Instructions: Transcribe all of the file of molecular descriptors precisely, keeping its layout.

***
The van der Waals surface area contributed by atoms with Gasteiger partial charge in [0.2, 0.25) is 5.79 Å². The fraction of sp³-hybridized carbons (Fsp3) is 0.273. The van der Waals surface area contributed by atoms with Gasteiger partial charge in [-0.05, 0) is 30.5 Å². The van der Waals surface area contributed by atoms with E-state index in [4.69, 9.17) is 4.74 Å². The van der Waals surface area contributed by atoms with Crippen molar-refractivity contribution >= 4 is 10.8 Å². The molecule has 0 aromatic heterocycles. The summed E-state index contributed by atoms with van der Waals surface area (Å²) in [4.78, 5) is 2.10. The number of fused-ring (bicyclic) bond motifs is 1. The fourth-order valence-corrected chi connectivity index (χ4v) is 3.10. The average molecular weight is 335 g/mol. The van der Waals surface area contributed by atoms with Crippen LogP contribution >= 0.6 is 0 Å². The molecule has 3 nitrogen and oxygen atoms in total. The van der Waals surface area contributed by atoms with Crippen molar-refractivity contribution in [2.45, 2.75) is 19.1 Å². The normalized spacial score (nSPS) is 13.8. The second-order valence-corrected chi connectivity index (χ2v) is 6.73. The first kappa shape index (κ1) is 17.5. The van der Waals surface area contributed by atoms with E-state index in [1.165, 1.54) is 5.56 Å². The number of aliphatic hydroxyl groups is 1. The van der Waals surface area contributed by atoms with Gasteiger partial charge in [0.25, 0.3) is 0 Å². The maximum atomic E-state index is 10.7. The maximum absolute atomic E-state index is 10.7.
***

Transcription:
The van der Waals surface area contributed by atoms with Gasteiger partial charge in [0.2, 0.25) is 5.79 Å². The fraction of sp³-hybridized carbons (Fsp3) is 0.273. The van der Waals surface area contributed by atoms with Gasteiger partial charge in [-0.05, 0) is 30.5 Å². The van der Waals surface area contributed by atoms with E-state index in [4.69, 9.17) is 4.74 Å². The van der Waals surface area contributed by atoms with Crippen molar-refractivity contribution >= 4 is 10.8 Å². The molecule has 0 aromatic heterocycles. The summed E-state index contributed by atoms with van der Waals surface area (Å²) in [4.78, 5) is 2.10. The number of fused-ring (bicyclic) bond motifs is 1. The fourth-order valence-corrected chi connectivity index (χ4v) is 3.10. The average molecular weight is 335 g/mol. The van der Waals surface area contributed by atoms with Crippen LogP contribution >= 0.6 is 0 Å². The molecule has 3 nitrogen and oxygen atoms in total. The van der Waals surface area contributed by atoms with Crippen molar-refractivity contribution in [2.45, 2.75) is 19.1 Å². The normalized spacial score (nSPS) is 13.8. The second-order valence-corrected chi connectivity index (χ2v) is 6.73. The first kappa shape index (κ1) is 17.5. The van der Waals surface area contributed by atoms with E-state index in [1.165, 1.54) is 5.56 Å². The number of aliphatic hydroxyl groups is 1. The van der Waals surface area contributed by atoms with Gasteiger partial charge in [0.25, 0.3) is 0 Å². The maximum atomic E-state index is 10.7. The maximum absolute atomic E-state index is 10.7.